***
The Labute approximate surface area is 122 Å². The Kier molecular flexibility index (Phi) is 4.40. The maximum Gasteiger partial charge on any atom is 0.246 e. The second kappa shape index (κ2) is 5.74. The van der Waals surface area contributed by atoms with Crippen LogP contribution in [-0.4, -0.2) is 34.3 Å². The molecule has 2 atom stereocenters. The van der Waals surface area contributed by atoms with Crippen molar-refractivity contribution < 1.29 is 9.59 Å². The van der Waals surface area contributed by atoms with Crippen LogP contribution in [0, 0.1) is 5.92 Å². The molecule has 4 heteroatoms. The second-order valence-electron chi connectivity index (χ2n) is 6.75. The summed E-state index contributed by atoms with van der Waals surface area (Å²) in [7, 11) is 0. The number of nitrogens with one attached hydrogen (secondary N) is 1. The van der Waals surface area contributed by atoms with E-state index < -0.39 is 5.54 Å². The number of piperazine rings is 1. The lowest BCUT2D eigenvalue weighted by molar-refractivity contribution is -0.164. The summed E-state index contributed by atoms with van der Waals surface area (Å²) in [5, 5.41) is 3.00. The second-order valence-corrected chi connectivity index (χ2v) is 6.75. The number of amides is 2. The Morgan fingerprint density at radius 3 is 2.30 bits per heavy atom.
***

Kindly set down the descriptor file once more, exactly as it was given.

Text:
The Labute approximate surface area is 122 Å². The Kier molecular flexibility index (Phi) is 4.40. The maximum Gasteiger partial charge on any atom is 0.246 e. The second kappa shape index (κ2) is 5.74. The van der Waals surface area contributed by atoms with Crippen LogP contribution in [-0.4, -0.2) is 34.3 Å². The molecule has 2 atom stereocenters. The van der Waals surface area contributed by atoms with Crippen molar-refractivity contribution < 1.29 is 9.59 Å². The van der Waals surface area contributed by atoms with Crippen LogP contribution in [0, 0.1) is 5.92 Å². The molecule has 4 heteroatoms. The second-order valence-electron chi connectivity index (χ2n) is 6.75. The summed E-state index contributed by atoms with van der Waals surface area (Å²) in [7, 11) is 0. The number of nitrogens with one attached hydrogen (secondary N) is 1. The van der Waals surface area contributed by atoms with E-state index < -0.39 is 5.54 Å². The number of piperazine rings is 1. The lowest BCUT2D eigenvalue weighted by molar-refractivity contribution is -0.164. The summed E-state index contributed by atoms with van der Waals surface area (Å²) in [5, 5.41) is 3.00. The second-order valence-corrected chi connectivity index (χ2v) is 6.75. The number of amides is 2. The Morgan fingerprint density at radius 3 is 2.30 bits per heavy atom.